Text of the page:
Agenda item

Waste and Recycling Contract

To receive a verbal update on the current status of the Waste and Recycling Contract and consider any related recommendations.


Gary Stevenson, Head of Housing, Health and Environment, provided a verbal report on the status of the Waste and Recycling Contract.


Discussion included:

·         The contract performance was unsatisfactory.

·         Contracts should be for shorter periods.

·         An in-house service would allow direct management of problems.

·         The council would need to gear up for a full procurement and recruitment process in order to demonstrate the seriousness of bringing the service in-house.

·         The council had strong legal advice that Covid-19 would not be a valid claim of force-majeure and therefore the contractor had no legal mechanism to end the contract.

·         The service was provided in partnership with Tonbridge and Malling Borough Council and any changes would need to be made in agreement.

·         Re-provisioning the service would likely take 2-3 years and not address the fundamental problem of a lack of drivers.

·         The last minute suspension of the garden waste service was regrettable but necessary to support critical waste collections.

·         In-house provision was not a cure-all. Canterbury had similar problems and the situation had gotten worse.

·         Personalised updated through the e-newsletters was welcome.

·         The Council closely monitored service levels and worked with the contractor where trends were identified.

·         The Portfolio Holder and senior officers constantly reassessed the situation and were considering all options.

·         Significant changes within the contract period would be costly and at the Council expense.

·         The contact was due to expire in 2027.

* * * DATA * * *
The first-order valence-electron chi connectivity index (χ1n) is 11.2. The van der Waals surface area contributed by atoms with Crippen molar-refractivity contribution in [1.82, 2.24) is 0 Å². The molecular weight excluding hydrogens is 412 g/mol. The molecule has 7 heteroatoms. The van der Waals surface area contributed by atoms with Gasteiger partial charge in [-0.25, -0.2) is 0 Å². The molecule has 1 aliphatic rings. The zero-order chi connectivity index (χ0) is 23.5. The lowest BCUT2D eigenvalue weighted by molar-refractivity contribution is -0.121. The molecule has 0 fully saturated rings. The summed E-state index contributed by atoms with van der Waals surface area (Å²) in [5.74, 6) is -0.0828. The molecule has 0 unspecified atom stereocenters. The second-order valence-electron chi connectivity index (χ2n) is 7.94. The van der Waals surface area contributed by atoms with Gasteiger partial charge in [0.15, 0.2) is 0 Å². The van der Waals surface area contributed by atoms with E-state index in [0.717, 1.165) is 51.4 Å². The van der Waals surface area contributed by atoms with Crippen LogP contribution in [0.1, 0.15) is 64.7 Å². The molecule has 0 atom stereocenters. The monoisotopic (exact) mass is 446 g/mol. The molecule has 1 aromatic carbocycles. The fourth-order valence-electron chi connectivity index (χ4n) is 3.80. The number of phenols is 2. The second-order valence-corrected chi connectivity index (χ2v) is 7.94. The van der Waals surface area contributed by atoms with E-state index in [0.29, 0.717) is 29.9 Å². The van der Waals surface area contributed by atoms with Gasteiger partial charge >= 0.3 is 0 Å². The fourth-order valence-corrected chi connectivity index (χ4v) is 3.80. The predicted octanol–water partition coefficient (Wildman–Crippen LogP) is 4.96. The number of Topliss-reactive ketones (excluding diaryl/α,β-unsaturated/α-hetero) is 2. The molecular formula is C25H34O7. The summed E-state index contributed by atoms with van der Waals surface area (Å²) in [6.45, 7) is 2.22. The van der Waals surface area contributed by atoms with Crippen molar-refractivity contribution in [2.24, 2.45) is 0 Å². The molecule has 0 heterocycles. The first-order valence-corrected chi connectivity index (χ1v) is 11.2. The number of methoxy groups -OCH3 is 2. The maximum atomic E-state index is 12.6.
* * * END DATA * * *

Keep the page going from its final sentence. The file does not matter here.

·         There were no viable alternatives at this time.

·         The contract was competitively priced and performing reasonably well given the difficulties which were outside the control of the contractor.

·         The contract had been under-priced from the start.

·         Tendering had been weighted to much towards costs and not enough to quality.

·         Financial penalties had been levied on the contractor, the same as in Tonbridge and Malling. The council was only penalising the contractor for failures in the quality of service, not for issues outside their control.

·         The contract was delivering increased quantities of recycling.

·         The contract was managed through an initial notice of rectification or “yellow card” which allowed the contract to respond. Further fail would lead to a notice of default or “red card” which included financial penalties. Cards were issued for either a significant occurrence or an accumulation of minor instances.

·         The contractor had less than half the required number of drivers with significant losses of drivers to other industries and a large number of staff required to self-isolate.

·         Carbon emissions had not been a significant consideration at the time the contract was granted with particulate pollution being the major concern. Carbon emissions would factor when the contract was re-tendered.

·         New electric vehicles were being trialled but current prototypes were expensive and there was no information on their long-tern reliability.

·         Further scrutiny of the issue was required with involvement of contractor and Tonbridge and Malling Borough Council.

·         Issues would likely continue until Covid-19 and driver shortage abated.

·         Garden waste could be taken to the Household Waste and Recycling Centre. Vehicles would need to be unloaded by the householder. Those unable to do so could ask for assistance, compost at home or store within their garden until the service resumes.

·         The garden waste service was not charged as part of the waste contract. Costs of the suspension would be borne by the council.


RESOLVED – That the verbal update be noted.

Supporting documents: